Alexina Seedorf

Contributed by Alexina Seedorf

July 11, 2012



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Story Wars Q&A with Jonah, Part 1

Winning the Story Wars has officially hit the shelves!

A few of us Free Rangers (Amy, Melissa, and Allie) got together to pick Jonah’s brain on the basics of his book. Enjoy our conversation!

Amy: So this might seem like an obvious question, but why did you write the book?

The book gave me a way to highlight a very big story that is unfolding: Today’s culture is being built on marketing stories. Stories have always been cultural DNA. The intentions of society, our aspirations and beliefs are built into the stories that we tell and share with each other.

And, today, marketers are in control of our shared stories. The book is a way to give people a new lens through which to see how those forces operate in the world. The book invokes the mythology of the movie The Matrix, where you take the red pill and the whole world comes into focus in a completely new way—and you see what’s really behind it. That was my goal in writing the book—to reveal a hidden but important story that I believe is changing our lives.

Allie: What makes storytelling particularly important right now?

Storytelling today is badly broken. Not only are marketers in crisis, but our world is in crisis, too. Stories that once created a sense of shared purpose, through things like religion and mythology, have faded. They’ve been replaced by stories that divide and separate us, and create cultural confusion and conflict. The world is barreling into the future—in an interconnected global community—yet we are mired in squabbles, with no apparent way forward. And I believe a lot of that has to do with the broken world of storytelling.

Melissa: What do you think are the most destructive stories out there right now that need to evolve?

Two of the biggest stories driving cultural development right now revolve around “nationalism” and “consumption”—these combine into the myth of the “citizen as consumer,” which was developed at a specific time for a specific purpose. In the post-War years, America was faced with an economic crisis. We were all geared up to make lots of stuff, too much, in fact. Yet thrifty, war-weary people weren’t buying enough of the stuff we were making. Marketers were called in to solve the problem, and they did, in a very clever way. Consumption became the highest expression of individual liberty and national pride.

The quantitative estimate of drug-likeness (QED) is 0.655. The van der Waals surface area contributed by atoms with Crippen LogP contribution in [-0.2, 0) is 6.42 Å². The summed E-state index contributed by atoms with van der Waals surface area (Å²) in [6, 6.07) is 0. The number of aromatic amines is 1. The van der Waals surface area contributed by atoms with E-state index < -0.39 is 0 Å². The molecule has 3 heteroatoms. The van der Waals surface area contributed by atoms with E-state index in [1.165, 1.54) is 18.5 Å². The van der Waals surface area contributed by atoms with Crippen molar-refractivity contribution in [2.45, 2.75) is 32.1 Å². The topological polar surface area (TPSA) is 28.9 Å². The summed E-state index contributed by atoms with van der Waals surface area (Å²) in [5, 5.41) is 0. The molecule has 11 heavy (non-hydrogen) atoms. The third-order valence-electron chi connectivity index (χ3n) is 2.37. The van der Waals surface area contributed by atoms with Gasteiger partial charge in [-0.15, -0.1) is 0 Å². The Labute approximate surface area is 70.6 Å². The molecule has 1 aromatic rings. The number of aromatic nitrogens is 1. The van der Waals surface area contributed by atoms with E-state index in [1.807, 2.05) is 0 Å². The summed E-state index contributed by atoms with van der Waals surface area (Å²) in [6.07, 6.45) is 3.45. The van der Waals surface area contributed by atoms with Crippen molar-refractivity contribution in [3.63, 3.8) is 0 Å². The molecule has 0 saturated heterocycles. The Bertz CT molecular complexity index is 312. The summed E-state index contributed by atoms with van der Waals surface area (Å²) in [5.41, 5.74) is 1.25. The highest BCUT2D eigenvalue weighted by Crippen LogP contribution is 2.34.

But, in the long run, this new cultural myth of the “citizen consumer” creates deep anxiety and conflict. People end up building their identity and sense of self-worth around consumption. The practical drawbacks are many—from out-of-control consumer debt, to declining levels of national happiness, to lack of environmental sustainability. But there are also big cultural conflicts as well. To solve big issues, like sustainability and climate change, we have to give up part of our identity as the “citizen consumer” and find a new story. But that level of change is extremely difficult for people on such a large scale, especially when the myth has been part of our national identity for so long.

Clearly, the old solutions have stopped working and, from a cultural point of view, are now even working against us. But as long as we’re basing our sense of social progress and self-worth on a bad story, we’re going to keep facing problems in the future.

Allie: Free Range has always thought of itself as a storytelling agency, but in the book you call us marketers and say that lots of people who never thought of themselves as marketers should start claiming the title. Why the shift?

Let’s start by understanding how myths work. They aren’t a literal recounting of fact. They provide explanation for how the world works, as well as meaning and ritual—i.e., what you should do about it. What I discovered is that the one place in the modern world where we can find explanation, meaning, story and ritual all in the same place is in marketing.

It’s the last part that’s most important for marketers. Ritual gives the audience a way to act out the story out in their own lives. Every time a new product comes to the market we get a new explanation of how the world works and how we should live. Advertising may not be literal truth, but it informs our lives just as if it was real. And the easiest ritual to enact is to go out and buy a new product or service and become part of the story.